Research on the Content of Gender Stereotypes in Job-Related Language

The stereotype-consistent words used to depict men and women have been analyzed especially regarding the workplace, where “gender stereotypes are alive, well, and busy producing gender discrimination” (Heilman & Eagly, 2008, p. 393). Biased workplace evaluations are caused by the mismatch between the communal stereotypes of women and desirable work roles (Heilman, 2001). Managerial and executive-level jobs are usually considered to be masculine, as they require agentic qualities, such as ambition, aggressiveness, and achievement. Therefore, attitudes are often less positive toward female than male leaders, and it is more difficult for women to become and succeed as leaders (Eagly & Karau, 2002).

On its part, language may reinforce women’s underrepresentation in traditionally male-dominated occupations through the gendered wording used in job recruitment linguistic materials. Content analyses of letters of recommendation for college (LaCroix, 1985) and graduate schools (Watson, 1987) revealed the use of stereotypical gender-related words, which describe female applicants as feminine and male applicants as masculine. Moreover, letters of recommendation for male applicants who had been hired at an American medical school contained more outstanding adjectives, such as superb, outstanding, and remarkable, than those for female applicants, even though objective criteria showed no gender differences in qualifications (Trix & Psenka, 2003). Letters for male applicants also included more research-related adjectives, such as a reference to “his research,” “his ability,” or “his career,” whereas letters for female applicants included more reference to “her teaching,” or “her training.” Recently, Madera et al. (2009) found that agentic and communal stereotypical characteristics are used in letters of recommendation for faculty positions in a way that discriminates against female applicants. Women are described by more communal adjectives, such as kind, helpful, sympathetic, tactful, warm, agreeable, than men, who are described with more agentic terms, such as dominant, forceful, independent, confident, outspoken, intellectual, ambitious. Moreover, letters written for women contain more social-communal-related terms, such as husband, kids, wife, babies, family, colleagues, children, than letters for men, which are composed of more agentic orientation-related terms, such as earn, gain, insight, think, know, do. Interestingly, for female applicants, male writers use more agentic orientation terms than female writers do. In a second study, Madera et al. (2009) found that applicants who presented with letters composed of more communal-related terms are less likely to be hired than those described with agentic-related terms and the number of communal terms mediates the relationship between applicant gender and hireability ratings.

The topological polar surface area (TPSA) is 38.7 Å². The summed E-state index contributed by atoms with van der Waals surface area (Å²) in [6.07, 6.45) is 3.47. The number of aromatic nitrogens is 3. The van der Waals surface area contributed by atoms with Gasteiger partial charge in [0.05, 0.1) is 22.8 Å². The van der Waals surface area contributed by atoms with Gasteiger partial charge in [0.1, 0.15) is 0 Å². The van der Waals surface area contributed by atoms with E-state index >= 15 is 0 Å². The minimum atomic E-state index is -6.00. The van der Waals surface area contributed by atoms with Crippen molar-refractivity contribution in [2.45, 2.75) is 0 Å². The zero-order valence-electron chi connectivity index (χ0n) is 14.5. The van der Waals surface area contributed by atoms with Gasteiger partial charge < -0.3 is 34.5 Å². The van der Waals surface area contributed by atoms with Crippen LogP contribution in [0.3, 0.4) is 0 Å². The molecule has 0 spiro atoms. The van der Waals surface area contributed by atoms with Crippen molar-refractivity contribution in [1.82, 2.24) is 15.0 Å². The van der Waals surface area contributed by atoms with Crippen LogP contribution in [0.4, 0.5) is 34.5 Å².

Gaucher and colleagues (2011) investigated whether masculine-related words (such as competitive, dominant, and leader) emerge within job advertisements in male-dominated areas, and whether the mere presence of these masculine words dissuade women from applying to jobs in that area. They content coded job advertisements for occupations that were highly male (e.g., plumber, electrician, mechanic, engineer, security guard) and female dominated (e.g., administrative assistant, early childhood educator, nurse, bookkeeper). Results showed that job advertisements within male-dominated areas contained greater masculine wording than advertisements from female-dominated areas. Moreover, the inclusion of more masculine stereotype-linked words, like the ones used in the advertisements for male-dominated jobs, makes a given job less appealing to female candidates. This effect occurred, at least in part, because women anticipated less belongingness in the positions advertised with the masculine-worded descriptions. It is interestingly to note that, in these studies, not a single participant suspected that his or her responses were influenced by the wording of the advertisements. This suggests that the use of stereotypic-consistent words operates beyond people’s awareness and could play a particularly powerful and insidious role in perpetrating gender inequality.